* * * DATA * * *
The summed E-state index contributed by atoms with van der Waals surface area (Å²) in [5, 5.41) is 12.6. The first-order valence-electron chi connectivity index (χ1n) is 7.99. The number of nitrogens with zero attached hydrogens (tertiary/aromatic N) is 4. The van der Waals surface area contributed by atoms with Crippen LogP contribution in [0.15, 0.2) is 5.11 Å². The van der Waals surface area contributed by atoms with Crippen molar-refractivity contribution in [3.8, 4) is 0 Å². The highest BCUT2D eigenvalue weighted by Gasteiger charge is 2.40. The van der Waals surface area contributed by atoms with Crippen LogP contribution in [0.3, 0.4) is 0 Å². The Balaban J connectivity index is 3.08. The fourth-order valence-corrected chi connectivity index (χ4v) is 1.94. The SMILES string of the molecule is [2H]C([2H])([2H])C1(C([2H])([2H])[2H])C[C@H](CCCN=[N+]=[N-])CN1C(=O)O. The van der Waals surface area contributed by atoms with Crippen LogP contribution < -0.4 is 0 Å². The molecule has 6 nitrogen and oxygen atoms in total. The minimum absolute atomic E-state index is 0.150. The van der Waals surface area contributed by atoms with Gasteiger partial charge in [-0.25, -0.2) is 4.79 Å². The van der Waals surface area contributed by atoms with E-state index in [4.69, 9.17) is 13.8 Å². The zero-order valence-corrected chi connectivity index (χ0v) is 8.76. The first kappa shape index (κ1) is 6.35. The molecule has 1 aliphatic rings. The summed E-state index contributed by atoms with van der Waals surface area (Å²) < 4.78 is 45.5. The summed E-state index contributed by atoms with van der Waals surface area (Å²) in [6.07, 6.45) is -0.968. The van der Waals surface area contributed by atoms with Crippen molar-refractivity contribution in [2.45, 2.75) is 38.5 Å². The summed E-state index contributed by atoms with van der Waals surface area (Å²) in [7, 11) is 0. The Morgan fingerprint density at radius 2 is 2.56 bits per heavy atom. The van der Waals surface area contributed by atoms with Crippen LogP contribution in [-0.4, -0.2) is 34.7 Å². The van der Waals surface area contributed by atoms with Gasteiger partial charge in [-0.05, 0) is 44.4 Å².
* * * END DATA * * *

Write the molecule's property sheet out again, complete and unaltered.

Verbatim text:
The summed E-state index contributed by atoms with van der Waals surface area (Å²) in [5, 5.41) is 12.6. The first-order valence-electron chi connectivity index (χ1n) is 7.99. The number of nitrogens with zero attached hydrogens (tertiary/aromatic N) is 4. The van der Waals surface area contributed by atoms with Crippen LogP contribution in [0.15, 0.2) is 5.11 Å². The van der Waals surface area contributed by atoms with Crippen molar-refractivity contribution in [3.8, 4) is 0 Å². The highest BCUT2D eigenvalue weighted by Gasteiger charge is 2.40. The van der Waals surface area contributed by atoms with Crippen LogP contribution in [0.3, 0.4) is 0 Å². The Balaban J connectivity index is 3.08. The fourth-order valence-corrected chi connectivity index (χ4v) is 1.94. The SMILES string of the molecule is [2H]C([2H])([2H])C1(C([2H])([2H])[2H])C[C@H](CCCN=[N+]=[N-])CN1C(=O)O. The van der Waals surface area contributed by atoms with Crippen LogP contribution < -0.4 is 0 Å². The molecule has 6 nitrogen and oxygen atoms in total. The minimum absolute atomic E-state index is 0.150. The van der Waals surface area contributed by atoms with Gasteiger partial charge in [-0.25, -0.2) is 4.79 Å². The van der Waals surface area contributed by atoms with E-state index in [4.69, 9.17) is 13.8 Å². The zero-order valence-corrected chi connectivity index (χ0v) is 8.76. The first kappa shape index (κ1) is 6.35. The molecule has 1 aliphatic rings. The summed E-state index contributed by atoms with van der Waals surface area (Å²) < 4.78 is 45.5. The summed E-state index contributed by atoms with van der Waals surface area (Å²) in [6.07, 6.45) is -0.968. The van der Waals surface area contributed by atoms with Crippen molar-refractivity contribution in [2.45, 2.75) is 38.5 Å². The summed E-state index contributed by atoms with van der Waals surface area (Å²) in [7, 11) is 0. The Morgan fingerprint density at radius 2 is 2.56 bits per heavy atom. The van der Waals surface area contributed by atoms with Crippen LogP contribution in [-0.4, -0.2) is 34.7 Å². The van der Waals surface area contributed by atoms with Gasteiger partial charge in [-0.05, 0) is 44.4 Å².